ancestor didn't have to own property to be taxable. There are personal property
tax rolls as well, and although there isn't as much information in the records
as, say, in the recent censuses, they can be a valuable tool in tracking your
ancestor. Some tax records are available for almost every year.
may be clues to maiden names of wives if a man starts paying taxes on land he
didn't buy. They are useful in locating people the census missed, or finding
people who moved into and then out of an area within the decade. They can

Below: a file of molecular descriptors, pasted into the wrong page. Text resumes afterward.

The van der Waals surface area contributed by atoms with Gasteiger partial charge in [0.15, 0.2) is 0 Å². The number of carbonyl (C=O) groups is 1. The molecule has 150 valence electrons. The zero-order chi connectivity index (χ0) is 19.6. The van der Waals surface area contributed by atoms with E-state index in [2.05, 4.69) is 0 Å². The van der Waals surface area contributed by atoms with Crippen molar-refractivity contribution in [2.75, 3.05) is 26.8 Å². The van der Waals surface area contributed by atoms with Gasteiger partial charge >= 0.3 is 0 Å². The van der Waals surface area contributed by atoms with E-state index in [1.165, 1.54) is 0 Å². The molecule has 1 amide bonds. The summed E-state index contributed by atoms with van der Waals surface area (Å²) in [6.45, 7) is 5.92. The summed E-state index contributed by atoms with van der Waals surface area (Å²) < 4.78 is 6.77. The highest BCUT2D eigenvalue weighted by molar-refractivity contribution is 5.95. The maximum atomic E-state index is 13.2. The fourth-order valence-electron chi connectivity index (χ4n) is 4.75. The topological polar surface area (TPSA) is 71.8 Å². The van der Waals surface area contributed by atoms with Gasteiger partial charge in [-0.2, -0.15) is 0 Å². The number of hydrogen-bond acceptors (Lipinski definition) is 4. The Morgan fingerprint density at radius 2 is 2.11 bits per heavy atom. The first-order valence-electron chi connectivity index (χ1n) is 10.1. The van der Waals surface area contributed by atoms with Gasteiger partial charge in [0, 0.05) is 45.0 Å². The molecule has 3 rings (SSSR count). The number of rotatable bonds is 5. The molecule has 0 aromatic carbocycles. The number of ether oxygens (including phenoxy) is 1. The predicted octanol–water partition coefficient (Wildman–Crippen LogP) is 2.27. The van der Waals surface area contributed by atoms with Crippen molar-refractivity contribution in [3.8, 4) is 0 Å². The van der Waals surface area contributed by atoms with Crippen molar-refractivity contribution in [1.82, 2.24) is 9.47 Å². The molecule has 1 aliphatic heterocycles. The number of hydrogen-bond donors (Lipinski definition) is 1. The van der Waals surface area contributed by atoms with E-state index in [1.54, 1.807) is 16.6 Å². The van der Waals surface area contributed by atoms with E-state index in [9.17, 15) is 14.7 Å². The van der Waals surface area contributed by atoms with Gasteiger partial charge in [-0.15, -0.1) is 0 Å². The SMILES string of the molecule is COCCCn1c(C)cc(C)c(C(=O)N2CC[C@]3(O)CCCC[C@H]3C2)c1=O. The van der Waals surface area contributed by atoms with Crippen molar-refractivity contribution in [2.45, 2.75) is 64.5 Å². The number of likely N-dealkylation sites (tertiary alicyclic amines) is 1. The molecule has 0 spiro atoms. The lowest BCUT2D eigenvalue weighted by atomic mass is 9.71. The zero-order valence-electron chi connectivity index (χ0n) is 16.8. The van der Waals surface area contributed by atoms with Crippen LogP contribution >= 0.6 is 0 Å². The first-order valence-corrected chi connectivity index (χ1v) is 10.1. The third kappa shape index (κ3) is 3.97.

indicate when a man reached the age of majority, show when he changes from
single to married, and narrow down dates of death. They may lead you to land
records, or give details of military service. We've even seen some that state
relationships and give ages for school-age children. Social status, religion,
occupation, and pinpointing residence are other clues that may be gleaned from
out if tax records have been published for my research area.
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